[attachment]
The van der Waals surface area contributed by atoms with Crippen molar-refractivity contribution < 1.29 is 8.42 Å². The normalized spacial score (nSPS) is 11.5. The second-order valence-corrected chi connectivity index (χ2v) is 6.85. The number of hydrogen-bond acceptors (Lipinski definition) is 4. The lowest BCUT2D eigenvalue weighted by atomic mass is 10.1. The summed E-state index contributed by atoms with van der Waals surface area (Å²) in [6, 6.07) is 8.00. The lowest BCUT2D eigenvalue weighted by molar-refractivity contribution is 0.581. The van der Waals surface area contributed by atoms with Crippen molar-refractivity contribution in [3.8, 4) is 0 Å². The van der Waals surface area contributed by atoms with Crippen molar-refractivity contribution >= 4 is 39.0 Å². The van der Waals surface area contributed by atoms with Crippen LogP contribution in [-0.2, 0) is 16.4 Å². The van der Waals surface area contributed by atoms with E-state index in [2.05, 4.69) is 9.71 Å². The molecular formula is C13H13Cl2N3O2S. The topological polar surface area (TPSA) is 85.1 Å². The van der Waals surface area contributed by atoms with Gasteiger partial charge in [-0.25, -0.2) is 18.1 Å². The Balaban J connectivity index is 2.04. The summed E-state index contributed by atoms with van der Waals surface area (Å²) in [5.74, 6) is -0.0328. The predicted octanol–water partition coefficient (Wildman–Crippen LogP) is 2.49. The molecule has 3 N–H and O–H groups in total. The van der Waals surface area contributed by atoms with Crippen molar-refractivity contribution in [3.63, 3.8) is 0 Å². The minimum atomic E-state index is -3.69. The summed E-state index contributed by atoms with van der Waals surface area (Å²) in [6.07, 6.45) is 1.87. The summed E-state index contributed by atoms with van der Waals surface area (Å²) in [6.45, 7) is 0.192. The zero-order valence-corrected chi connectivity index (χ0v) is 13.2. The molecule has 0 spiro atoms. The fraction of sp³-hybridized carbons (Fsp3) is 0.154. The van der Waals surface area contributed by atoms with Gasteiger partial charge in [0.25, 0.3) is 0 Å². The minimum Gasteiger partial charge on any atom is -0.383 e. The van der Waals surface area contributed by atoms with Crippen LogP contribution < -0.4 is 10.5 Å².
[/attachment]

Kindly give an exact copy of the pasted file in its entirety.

The van der Waals surface area contributed by atoms with Crippen molar-refractivity contribution < 1.29 is 8.42 Å². The normalized spacial score (nSPS) is 11.5. The second-order valence-corrected chi connectivity index (χ2v) is 6.85. The number of hydrogen-bond acceptors (Lipinski definition) is 4. The lowest BCUT2D eigenvalue weighted by atomic mass is 10.1. The summed E-state index contributed by atoms with van der Waals surface area (Å²) in [6, 6.07) is 8.00. The lowest BCUT2D eigenvalue weighted by molar-refractivity contribution is 0.581. The van der Waals surface area contributed by atoms with Crippen molar-refractivity contribution in [3.8, 4) is 0 Å². The van der Waals surface area contributed by atoms with Crippen molar-refractivity contribution >= 4 is 39.0 Å². The van der Waals surface area contributed by atoms with Crippen LogP contribution in [-0.2, 0) is 16.4 Å². The van der Waals surface area contributed by atoms with E-state index in [2.05, 4.69) is 9.71 Å². The molecular formula is C13H13Cl2N3O2S. The topological polar surface area (TPSA) is 85.1 Å². The van der Waals surface area contributed by atoms with Gasteiger partial charge in [-0.25, -0.2) is 18.1 Å². The Balaban J connectivity index is 2.04. The summed E-state index contributed by atoms with van der Waals surface area (Å²) in [5.74, 6) is -0.0328. The predicted octanol–water partition coefficient (Wildman–Crippen LogP) is 2.49. The molecule has 3 N–H and O–H groups in total. The van der Waals surface area contributed by atoms with Crippen molar-refractivity contribution in [3.63, 3.8) is 0 Å². The minimum atomic E-state index is -3.69. The summed E-state index contributed by atoms with van der Waals surface area (Å²) in [6.07, 6.45) is 1.87. The summed E-state index contributed by atoms with van der Waals surface area (Å²) in [6.45, 7) is 0.192. The zero-order valence-corrected chi connectivity index (χ0v) is 13.2. The molecule has 0 spiro atoms. The fraction of sp³-hybridized carbons (Fsp3) is 0.154. The van der Waals surface area contributed by atoms with Gasteiger partial charge in [0.25, 0.3) is 0 Å². The minimum Gasteiger partial charge on any atom is -0.383 e. The van der Waals surface area contributed by atoms with Crippen LogP contribution < -0.4 is 10.5 Å².